#100 - Digital Economies of Scale
How Netflix Selects Thumbnail Art
Hi 👋 - Thumbnail art, the tiny images that occupy Netflix’s home screen, are the most important influence in determining what subscribers watch. Below we’re digging into how Netflix selects these images and digital economies of scale, but first I’d like to thank you for sharing your inbox with me. Below the Line turns 100 posts old today 🥳. I’m very grateful for your subscription and your time.
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Economies of Scale
Find me an MBA who hasn’t heard of economies of scale and I'll give you $1001. The concept is part of any business 101 program. Here’s how Harvard Business School professor Michael Porter defines it in his book Competitive Strategy:
Economies of scale refer to declines in unit costs of a product as the absolute volume per period increases. Economies of scale may deter entry by forcing the entrant to come in at large scale and risk strong reaction from existing firms or come in at a small scale and accept a cost disadvantage, both undesirable options.
As businesses shift from physical to digital, economic logic is changing. How Netflix decides which thumbnail image to serve to which subscriber is a case study in digital benefits of scale.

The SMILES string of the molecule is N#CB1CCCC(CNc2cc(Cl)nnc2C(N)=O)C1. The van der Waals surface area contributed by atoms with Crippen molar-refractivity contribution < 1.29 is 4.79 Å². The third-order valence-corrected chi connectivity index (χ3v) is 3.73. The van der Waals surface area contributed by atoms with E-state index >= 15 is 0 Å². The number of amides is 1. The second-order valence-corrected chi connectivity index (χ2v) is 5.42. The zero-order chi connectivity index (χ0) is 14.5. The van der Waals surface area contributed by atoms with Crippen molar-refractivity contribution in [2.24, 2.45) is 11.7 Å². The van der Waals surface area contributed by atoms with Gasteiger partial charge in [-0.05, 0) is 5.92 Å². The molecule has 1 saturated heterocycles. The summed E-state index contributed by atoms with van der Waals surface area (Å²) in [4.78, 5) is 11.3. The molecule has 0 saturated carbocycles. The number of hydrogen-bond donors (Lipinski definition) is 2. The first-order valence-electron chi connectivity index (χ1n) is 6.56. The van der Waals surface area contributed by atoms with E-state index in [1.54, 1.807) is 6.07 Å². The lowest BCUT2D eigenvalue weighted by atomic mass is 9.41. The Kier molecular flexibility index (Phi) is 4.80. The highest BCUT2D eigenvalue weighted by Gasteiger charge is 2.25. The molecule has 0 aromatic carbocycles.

A/B Testing 101
A/B testing is at the heart of Netflix’s thumbnail selection process. An A/B test randomly assigns a sample of users into two groups: Group A and Group B. Random sampling normalizes attributes like length of membership, income, and geography that could bias results. Group A, the control group, sees the existing product. Group B, the treatment group, sees a new product experience. Tests are designed to provide both groups with an identical experience, except for an isolated test variable. For example, Group A sees a red button while Group B sees a blue button. The objective is showing causation between the product tweak and changes in user behavior. According to Netflix2:
Running A/B tests, where possible, allows us to substantiate causality and confidently make changes to the product knowing that our members have voted for them with their actions.
At the end of an A/B test, metrics from Group A and Group B are compared to see if there’s a difference in behavior between the two. Product managers look to see if the treatment positively impacted metrics relative to the control and, if so, if the change was statistically significant. A test typically looks at a primary metric, for example, click-through, conversion rates, or app load times, as well as a handful of secondary metrics.